Saturday, January 7, 2012

MYOG - A Cozy for my Kettle


I like the concept of freezer bag cooking, but multiplying two baggies per day, by 170+ days equals a whole lot of plastic in landfill. I'll still use the basic concept, but I'll do it in my MSR Kettle. That means bringing food to a boil, taking it off the heat, and putting it in a cozy. I needed a cozy.

I envisioned a simple, insulated pouch, with a drawstring top, that would serve as both a cozy, and as a bag to carry the pot in.

I went to my local fabric store where I found some light rip-stop cotton duck which won't melt when I drop a hot pot in it. To keep the heat in, I found some Insul-Bright which is hollow polyester fiber with a metallized film backing. The backing resists radiant heat loss, the fiber resists conduction.

Now all I had to do was put it together ...

I measured a strip of insulation the height and circumference of the kettle. I sandwiched it between two pieces of the duck the circumference of the kettle, plus an inch for hems; and the height of the kettle, plus an inch more than the the radius of the top, an inch for the drawstring, and a half inch for the bottom hem.

I traced the bottom of the kettle on a piece of insulation, and sandwiched it between two layers of material that were cut a half inch wider for the bottom seam.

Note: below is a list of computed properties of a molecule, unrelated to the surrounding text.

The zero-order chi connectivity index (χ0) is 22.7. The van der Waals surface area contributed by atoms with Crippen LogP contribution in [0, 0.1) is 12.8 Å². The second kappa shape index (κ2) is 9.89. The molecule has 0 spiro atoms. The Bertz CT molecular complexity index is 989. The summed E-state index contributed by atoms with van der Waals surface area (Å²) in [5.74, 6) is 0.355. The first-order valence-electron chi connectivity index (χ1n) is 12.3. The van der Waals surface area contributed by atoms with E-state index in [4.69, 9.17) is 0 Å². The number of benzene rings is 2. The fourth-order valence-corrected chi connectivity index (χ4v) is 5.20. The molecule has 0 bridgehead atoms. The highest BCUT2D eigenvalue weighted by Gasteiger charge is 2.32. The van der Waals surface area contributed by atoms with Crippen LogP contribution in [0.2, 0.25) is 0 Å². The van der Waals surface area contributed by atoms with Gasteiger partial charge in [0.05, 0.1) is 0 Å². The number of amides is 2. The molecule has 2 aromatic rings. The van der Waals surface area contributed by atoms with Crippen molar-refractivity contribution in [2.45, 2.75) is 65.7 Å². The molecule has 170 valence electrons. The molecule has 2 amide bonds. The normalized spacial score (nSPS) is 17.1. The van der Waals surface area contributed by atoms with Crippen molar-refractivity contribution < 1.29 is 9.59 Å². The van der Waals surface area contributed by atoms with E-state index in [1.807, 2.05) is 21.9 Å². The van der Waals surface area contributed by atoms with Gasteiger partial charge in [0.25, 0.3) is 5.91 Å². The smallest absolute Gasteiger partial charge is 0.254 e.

We got it all sewed up, and the results, well ... sucked ...

The pot fit snugly inside. Too snugly. That could be bad when trying to cram a pot filled with boiling couscous into it. Then I realized that even if I had made the cozy bigger, I'd be handling the pot with the folding handles, which stick out the sides, so they'd have to be folded back and I'd have to try handling the pot by the top with a bandana. Scary.

Plus, when I cinched down the drawstring as tight as I could, the double thickness of material only allowed it to cinch down to where it was still sporting a 3" hole on top.

We opened up the side seam, and hemmed the edges so that the kettle's handles could slide in. Now I can safely set a kettle of scalding mac and cheese into the cozy without fear of permanent disfigurement,

To fix the cinching problem, we cut down the inside layer of duck to just cover the insulation around the pot. The top now cinches down to a respectable inch, and it's a bit lighter.

After sewing it together, ripping it apart, and re-sewing it several times, it doesn't suck. As it is, it's 1.9 ozs.  I'm sure that rip stop duck will last a lifetime, and that it provides additional insulation value, but my inner gram weenie wishes I had picked a lighter fabric. I might even have got it to cinch down further!